History,  Life: bits and pieces

Travels with my ancestors #1: Things they would want me to know.

When I look at my family tree, going back seven or eight generations, I am astounded at the number of lives represented there. Each little icon, male or female, on the Ancestry.com screen, or names I’ve pencilled in on my hand drawn charts, is—was—a person. A person who was born, grew up, perhaps married, had children. A person who earned a living, learned stuff, developed likes, had their loves and their hatreds. Someone who eventually grew ill or suffered an accident or met their death in some other way. They left people who mourned them, remembered them, laughed with others about happy or funny moments, cried about the sad or terrible ones.

How many ancestors? I haven’t stopped to count them all. Trust me, there are many.

Every one of those individuals had to have lived and reproduced for me to be here. Every decision, mistake, accident of history has led to… me.

How amazing.  

I am the unique product of all those people. My own experiences, decisions and actions have led to who I am, but so too have all the actions of past generations. Their DNA, mixed in the marvellous cocktail of life, resulted in: me.

That’s astounding, don’t you think?

Why then, do we weave or stomp or trudge or dance our way through life, giving scarcely a thought to the people who made us? Our parents, of course, usually get our attention; perhaps because they are there; perhaps family resemblance is strong enough for us to recognise the link that joins our own generation to theirs. Grandparents, too, can be more visible, due to proximity, or appearance in family photo albums, or in family stories.

Go back another generation and, well…the scene is a bit emptier. Great-grandparents and beyond: we might know names, and have a vague inkling of eras, if not specific dates when they lived, but most of us are unable to describe what sort of people they may have been.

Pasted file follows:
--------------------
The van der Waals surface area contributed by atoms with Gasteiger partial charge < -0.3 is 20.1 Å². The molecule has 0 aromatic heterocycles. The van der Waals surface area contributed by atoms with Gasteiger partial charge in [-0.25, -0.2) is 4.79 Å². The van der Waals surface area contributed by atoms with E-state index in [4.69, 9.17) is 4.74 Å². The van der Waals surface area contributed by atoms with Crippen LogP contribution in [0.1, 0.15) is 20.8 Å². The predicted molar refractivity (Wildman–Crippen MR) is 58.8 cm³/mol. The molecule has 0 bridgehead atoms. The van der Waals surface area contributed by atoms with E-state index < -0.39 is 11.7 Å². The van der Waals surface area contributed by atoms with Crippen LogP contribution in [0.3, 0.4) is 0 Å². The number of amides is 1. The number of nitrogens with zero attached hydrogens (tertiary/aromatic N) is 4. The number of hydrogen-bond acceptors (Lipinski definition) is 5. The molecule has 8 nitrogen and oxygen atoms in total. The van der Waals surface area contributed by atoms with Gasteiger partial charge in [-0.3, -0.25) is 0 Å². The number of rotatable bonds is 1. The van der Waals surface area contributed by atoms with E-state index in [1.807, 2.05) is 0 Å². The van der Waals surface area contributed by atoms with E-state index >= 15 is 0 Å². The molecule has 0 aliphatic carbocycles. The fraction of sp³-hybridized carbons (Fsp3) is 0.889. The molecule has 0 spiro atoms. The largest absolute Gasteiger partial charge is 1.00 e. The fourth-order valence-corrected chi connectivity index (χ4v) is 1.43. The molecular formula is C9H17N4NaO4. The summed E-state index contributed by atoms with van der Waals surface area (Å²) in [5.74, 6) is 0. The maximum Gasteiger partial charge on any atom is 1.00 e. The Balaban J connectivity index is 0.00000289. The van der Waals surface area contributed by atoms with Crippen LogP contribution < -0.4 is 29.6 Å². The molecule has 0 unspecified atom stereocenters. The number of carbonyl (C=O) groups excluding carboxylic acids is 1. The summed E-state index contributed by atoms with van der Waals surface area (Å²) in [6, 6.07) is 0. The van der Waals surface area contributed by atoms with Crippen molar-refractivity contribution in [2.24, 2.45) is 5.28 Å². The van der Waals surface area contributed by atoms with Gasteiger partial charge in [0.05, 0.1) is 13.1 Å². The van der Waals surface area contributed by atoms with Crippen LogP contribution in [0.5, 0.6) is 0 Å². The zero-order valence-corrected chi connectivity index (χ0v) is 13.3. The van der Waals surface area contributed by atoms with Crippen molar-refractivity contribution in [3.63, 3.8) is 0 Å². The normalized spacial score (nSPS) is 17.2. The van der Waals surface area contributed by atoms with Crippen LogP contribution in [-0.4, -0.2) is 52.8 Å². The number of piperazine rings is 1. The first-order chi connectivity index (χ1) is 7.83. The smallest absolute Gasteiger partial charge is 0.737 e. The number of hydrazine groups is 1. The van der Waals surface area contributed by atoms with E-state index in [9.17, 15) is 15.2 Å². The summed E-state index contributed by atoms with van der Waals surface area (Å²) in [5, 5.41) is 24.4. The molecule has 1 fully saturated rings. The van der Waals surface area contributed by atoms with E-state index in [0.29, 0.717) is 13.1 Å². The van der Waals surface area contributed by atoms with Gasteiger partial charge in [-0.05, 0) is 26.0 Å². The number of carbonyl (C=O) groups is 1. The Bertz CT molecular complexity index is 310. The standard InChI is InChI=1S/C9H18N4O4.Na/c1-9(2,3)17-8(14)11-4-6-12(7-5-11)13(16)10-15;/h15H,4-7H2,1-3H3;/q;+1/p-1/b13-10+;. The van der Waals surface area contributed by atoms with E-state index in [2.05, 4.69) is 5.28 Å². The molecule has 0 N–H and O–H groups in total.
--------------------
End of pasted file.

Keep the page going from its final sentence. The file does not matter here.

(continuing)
Unless, of course, you get bitten by the family history bug.

In this, I was lucky. I grew up with many diverting stories about ancestors. My father was one of a huge number of Australians proud to claim a particular Second Fleet convict; my mother had several convicts in her family tree, plus some tantalising hints of romance and some murkier stories buried in the dry records of births, marriages and deaths.  They had done much of the groundwork before me: constructing family trees and digging out those records (in the days when nothing was online, and everything had to be found in person at libraries and archive repositories.)

So, I suppose you could say I was bitten by the bug at an early age. Though it wasn’t until I’d left full-time work and had the time (and internet connection, laptop, and subscription to a family history platform) that the passion really took hold. Covid-lockdowns gave me plenty of time to dive down rabbit holes searching for that one person I needed to fill in on the tree, that one missing record or date, that hidden story.

Oh, the stories!

Romances, murders, deserted wives, divorces. Poverty, bravery, wartime heroics. Quiet fortitude and deep despair. People loving, birthing, fighting, killing, growing, leaving, losing, and winning. All of life, there in my family trees.

At the risk of sounding fanciful, I have come to believe that they would want me to know. Every story is part of the whole. Each person had their own story, important to them and to those who loved them. Something urges me to uncover their stories; while there are no doubt things that some ancestors, were they able to say, would rather that I didn’t know (crimes committed, mistakes made) I nevertheless believe I honour them by discovering and then telling their stories.

Beyond myself, the stories of my ancestors are threads that contribute to the tapestry that is Australia today. In both positive and negative ways, the ways in which they lived their lives, the choices they made and the results of those choices: all contributed to the big picture of this country I call home.